A kurgan (Russian: курга́н) is a type of tumulus constructed over a grave, often characterized by containing a single human body along with grave vessels, weapons and horses. Originally in use on the Pontic-Caspian steppe, kurgans spread into much of Central Asia and Eastern, Western and Northern Europe during the 3rd millennium BC.
- “Gimbutas, following most recent Russian work, has departed from Childe, to the extent of deriving the Kurgan cultures from the steppes on the Lower Volga and farther east (…) While linguistic opinion has been moving in the direction of putting the Indo-European homeland in the region of the Vistula, Oder or Elbe, archaeological opinion is now putting it in the Lower Volga steppe and regions east of the Caspian Sea.”
- Ward H. Goodenough: “The Evolution of Pastoralism and Indo-European Origins”, in G. Cardona et al., eds.: Indo-European and Indo-Europeans, p.253-265, specially p.255, with reference to V. Gordon Childe: The Aryans. A Study of Indo-European Origins, London 1926., quoted in Elst, Koenraad (1999). Update on the Aryan invasion debate New Delhi: Aditya Prakashan.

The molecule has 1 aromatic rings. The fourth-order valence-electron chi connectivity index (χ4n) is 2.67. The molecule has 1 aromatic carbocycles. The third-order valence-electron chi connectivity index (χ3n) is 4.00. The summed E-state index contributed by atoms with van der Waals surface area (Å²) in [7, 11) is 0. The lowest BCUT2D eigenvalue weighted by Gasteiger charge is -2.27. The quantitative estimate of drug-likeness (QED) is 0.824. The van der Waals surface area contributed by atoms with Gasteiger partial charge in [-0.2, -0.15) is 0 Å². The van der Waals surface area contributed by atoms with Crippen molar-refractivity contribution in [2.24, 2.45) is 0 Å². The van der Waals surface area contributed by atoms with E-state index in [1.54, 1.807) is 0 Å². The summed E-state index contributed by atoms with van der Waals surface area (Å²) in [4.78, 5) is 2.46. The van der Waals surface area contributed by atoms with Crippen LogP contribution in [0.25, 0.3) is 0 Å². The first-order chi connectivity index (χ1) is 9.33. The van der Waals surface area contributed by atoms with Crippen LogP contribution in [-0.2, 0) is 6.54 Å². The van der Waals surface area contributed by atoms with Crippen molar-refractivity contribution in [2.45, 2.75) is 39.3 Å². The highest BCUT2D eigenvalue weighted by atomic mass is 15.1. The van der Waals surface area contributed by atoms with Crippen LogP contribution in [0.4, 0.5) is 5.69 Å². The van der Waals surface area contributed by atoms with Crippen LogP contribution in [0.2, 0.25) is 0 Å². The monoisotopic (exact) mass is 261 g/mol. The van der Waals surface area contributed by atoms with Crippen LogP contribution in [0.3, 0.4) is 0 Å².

- “Local evolution cannot account for such abrupt changes (…) The pottery is relatable to the earliest Neolithic in the Middle Urals and Soviet Central Asia.”
- Russian scholar N. Merpert traces the Kurgan culture to the “Volga-Ural region, developing there under the influence of Neolithic cultures of the south-east Caspian zone”.